After another bad outing in July, Jonny Venters was put on the disabled list for impingement in his throwing elbow. This didn't raise concern of any possibility of being any ligament tears, but for those of you who want a more understandable definition of what elbow impingement is:
Elbow impingement typically occurs due to activities that excessively or repetitively straighten the elbow (hyperextension).
Elbow impingement may occur due to overuse associated with repetitive throwing (especially in throwers who 'open up too soon' or throw with a low arm) and are particularly common in baseball pitchers...
In other words, soreness due to hyperextension, which was a symptom of overuse. Venters admitted that it had been bothering him for a little while, but got to the point where it really began affecting his performance. One of the biggest concerns of those watching Jonny Venters throughout the season was the drop in velocity; with a fastball that sat at more around 95-96 mph throughout his first two seasons, was down to 93-94 mph in 2012. I'd err on the side of the nagging arm pains leading to the speed drop, and the propensity to hang pitches, before declaring him as falling off a cliff.
The good news was that after his stint on the disabled list, Jonny Venters returned to the Braves and put up some more Jonny Venters-like numbers afterward, holding 108 batters to a .211/.292/.211 slash line, with an ERA of 1.71 over 26.1 innings.
Ironically, if you look at Jonny Venters' numbers as a whole, they're still really not that bad, for an ordinary reliever. But as Braves fans who had seen what Jonny Venters had been doing for the past two years, it was clearly not the same level of ridiculous dominance that we may have grown accustomed to. Overall, Venters held a total of 262 batters to a .270/.363/.376 slash line while striking out 69 and walking 28. Fredi Gonzalez made a conscious effort to curb his Jonny Venters use, and it showed, as he was only used 66 times (down from 85), and pitched in 58.2 innings (down from 88.0). Furthermore only 16 times out of his 66 appearances did Venters go back-to-back days, which was 24% of the time, down from 36% of the time from two prior years combined.
Venters was inherently more hittable all throughout 2012, but as mentioned above, I would discredit much of it on account of soreness as a result of overuse. Groundballs were down; 62.8% is still high, but Venters' career average is 68.4%. Line drives (21.2%) and especially the HR/FB (24.0%) took jumps subsequently. Regardless, it still affects all his numbers from his career-high ERA of 3.22, career-high FIP of 3.76, career-high WHIP of 1.52. But if you're a fan of skill-independent ERA (SIERA), Venters regressed a little, but not nearly as drastically (2.80 vs. 2.65 career SIERA).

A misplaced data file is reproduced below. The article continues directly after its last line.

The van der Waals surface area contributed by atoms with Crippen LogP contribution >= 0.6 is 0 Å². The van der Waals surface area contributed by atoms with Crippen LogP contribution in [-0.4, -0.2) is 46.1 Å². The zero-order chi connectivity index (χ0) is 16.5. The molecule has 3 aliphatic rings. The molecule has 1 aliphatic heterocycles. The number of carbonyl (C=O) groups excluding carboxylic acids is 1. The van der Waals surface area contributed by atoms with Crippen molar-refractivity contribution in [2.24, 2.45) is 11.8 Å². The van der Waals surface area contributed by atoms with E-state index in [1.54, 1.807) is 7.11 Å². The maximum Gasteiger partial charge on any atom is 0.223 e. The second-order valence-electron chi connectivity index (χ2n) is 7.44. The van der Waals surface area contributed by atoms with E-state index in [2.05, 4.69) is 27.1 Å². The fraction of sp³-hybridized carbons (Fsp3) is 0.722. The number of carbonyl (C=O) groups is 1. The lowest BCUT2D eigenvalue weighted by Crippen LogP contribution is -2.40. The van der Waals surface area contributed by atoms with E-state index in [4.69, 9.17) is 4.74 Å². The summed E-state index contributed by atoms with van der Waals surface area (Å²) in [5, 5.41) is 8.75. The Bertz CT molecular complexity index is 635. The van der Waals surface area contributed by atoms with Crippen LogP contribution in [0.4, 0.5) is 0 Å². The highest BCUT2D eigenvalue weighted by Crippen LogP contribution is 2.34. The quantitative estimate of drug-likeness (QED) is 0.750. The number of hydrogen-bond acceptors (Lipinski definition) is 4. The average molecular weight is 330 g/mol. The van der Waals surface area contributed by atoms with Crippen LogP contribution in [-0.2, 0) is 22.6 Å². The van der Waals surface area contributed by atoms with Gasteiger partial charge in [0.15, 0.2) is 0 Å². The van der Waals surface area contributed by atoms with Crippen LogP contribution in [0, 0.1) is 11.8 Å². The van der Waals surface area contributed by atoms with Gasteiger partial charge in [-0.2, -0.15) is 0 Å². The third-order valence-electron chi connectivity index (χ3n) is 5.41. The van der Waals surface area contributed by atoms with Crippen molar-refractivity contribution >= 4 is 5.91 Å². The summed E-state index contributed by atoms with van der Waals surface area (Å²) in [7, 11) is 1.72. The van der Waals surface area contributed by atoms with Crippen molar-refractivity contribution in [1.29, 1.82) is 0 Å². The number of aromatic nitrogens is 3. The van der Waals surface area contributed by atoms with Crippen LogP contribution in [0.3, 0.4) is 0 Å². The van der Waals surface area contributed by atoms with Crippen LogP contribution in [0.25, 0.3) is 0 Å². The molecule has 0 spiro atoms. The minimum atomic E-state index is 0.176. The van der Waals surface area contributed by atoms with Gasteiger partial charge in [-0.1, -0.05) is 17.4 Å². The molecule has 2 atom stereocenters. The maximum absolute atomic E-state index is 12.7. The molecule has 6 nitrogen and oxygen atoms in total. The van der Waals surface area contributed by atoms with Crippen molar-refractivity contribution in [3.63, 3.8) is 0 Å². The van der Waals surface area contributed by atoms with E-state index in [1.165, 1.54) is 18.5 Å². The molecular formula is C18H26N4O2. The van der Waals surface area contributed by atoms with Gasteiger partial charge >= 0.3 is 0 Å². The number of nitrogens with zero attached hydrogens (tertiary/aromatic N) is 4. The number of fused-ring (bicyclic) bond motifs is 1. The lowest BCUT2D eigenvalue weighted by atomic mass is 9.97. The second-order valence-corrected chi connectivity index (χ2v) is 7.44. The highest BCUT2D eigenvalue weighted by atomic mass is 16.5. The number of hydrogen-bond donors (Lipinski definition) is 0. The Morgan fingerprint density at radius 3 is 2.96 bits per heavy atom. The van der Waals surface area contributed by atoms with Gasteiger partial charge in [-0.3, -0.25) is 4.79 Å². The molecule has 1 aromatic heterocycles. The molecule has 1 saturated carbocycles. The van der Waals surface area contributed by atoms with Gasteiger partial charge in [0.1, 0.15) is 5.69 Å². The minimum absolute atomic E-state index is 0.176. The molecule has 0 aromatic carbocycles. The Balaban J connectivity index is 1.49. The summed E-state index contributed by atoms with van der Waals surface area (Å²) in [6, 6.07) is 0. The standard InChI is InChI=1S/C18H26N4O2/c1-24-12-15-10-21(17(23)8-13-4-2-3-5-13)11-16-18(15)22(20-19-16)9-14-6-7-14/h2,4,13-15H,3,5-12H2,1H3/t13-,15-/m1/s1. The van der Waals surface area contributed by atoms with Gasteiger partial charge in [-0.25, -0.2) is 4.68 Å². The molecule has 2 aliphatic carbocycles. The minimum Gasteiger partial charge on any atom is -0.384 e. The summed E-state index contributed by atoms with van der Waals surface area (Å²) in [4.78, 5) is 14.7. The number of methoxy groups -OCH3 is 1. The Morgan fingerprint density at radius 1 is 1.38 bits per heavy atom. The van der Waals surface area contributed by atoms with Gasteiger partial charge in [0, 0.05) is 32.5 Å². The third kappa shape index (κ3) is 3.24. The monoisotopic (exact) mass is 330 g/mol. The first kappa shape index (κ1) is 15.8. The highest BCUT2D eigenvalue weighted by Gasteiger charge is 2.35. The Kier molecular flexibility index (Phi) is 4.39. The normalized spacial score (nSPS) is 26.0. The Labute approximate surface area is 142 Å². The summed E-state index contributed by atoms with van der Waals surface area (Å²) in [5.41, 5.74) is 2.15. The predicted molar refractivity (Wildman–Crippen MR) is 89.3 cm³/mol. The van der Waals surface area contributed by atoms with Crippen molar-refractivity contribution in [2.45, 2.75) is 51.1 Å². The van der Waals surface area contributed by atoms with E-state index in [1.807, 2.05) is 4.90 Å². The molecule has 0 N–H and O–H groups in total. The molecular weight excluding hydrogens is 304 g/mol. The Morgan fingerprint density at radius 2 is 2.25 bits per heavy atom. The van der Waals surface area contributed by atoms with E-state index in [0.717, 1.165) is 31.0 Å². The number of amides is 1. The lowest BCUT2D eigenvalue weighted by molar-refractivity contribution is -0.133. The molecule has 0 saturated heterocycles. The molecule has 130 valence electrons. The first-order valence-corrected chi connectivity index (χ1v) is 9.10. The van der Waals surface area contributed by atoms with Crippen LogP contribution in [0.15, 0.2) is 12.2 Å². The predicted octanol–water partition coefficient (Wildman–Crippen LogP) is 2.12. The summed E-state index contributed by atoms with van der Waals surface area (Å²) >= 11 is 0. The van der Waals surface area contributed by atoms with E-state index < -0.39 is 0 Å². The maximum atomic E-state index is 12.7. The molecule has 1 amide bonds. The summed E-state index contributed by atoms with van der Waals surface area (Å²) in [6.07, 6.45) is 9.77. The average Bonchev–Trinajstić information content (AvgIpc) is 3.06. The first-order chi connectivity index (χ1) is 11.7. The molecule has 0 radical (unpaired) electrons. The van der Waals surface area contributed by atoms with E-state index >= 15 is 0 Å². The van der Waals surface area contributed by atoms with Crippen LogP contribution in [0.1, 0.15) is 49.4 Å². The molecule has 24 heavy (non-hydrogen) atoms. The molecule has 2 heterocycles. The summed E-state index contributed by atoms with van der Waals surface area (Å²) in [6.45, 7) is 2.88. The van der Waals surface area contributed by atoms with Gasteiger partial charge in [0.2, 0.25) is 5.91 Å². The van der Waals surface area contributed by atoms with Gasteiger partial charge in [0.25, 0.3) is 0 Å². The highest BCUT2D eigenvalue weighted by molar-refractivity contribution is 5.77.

One thing that sticks out a little bit to me is the fact that Venters uncorked nine wild pitches in 2012; prior to 2012, he had lost control of eight combined in two seasons. It's not something really trackable unless you're looking at PitchFX data after every single game, but it's safe to say that most of them were simply sliders that had a little too much bite, and ate the dirt, and could not be corralled. Not to mention Brian McCann wasn't exactly the beacon of health who could cover the requisite ground to block some of these spikes in the first place. But I'd hope a healthy Venters would be able to reel in the mechanical discrepancies that led so many wild pitches moving forward.
In spite of all the numbers that did regress, there were two numbers that still are very promising. At 10.6 K/9, Jonny Venters notched his career-best K/9 numbers, all while keeping his BB/9 numbers right along his career average (4.3 BB/9).
The bottom line is that 2012 was a season in which Jonny Venters wasn't the same Jonny Venters that we have all gotten accustomed to seeing over the last two seasons, but it still wasn't a bad season for him. Both fWAR and bWAR have tallied up Venters at 0.3 WAR, so whatever way you look at it, in spite of the homers and the earned runs he gave up, he was still overall a positive contributor to a 94-win season.
There is still plenty of reason to be excited about Jonny Venters in 2013, especially if he manages to resolve all these nagging throwing arm injuries, and reports to Spring Training with no pain or aches. If Venters remains healthy in 2013, combined with the conscious efforts of Fredi Gonzalez to manage his workload similarly to 2012, there should be plenty of reason to believe that there's still plenty of Jonny Venters dominance left to enjoy.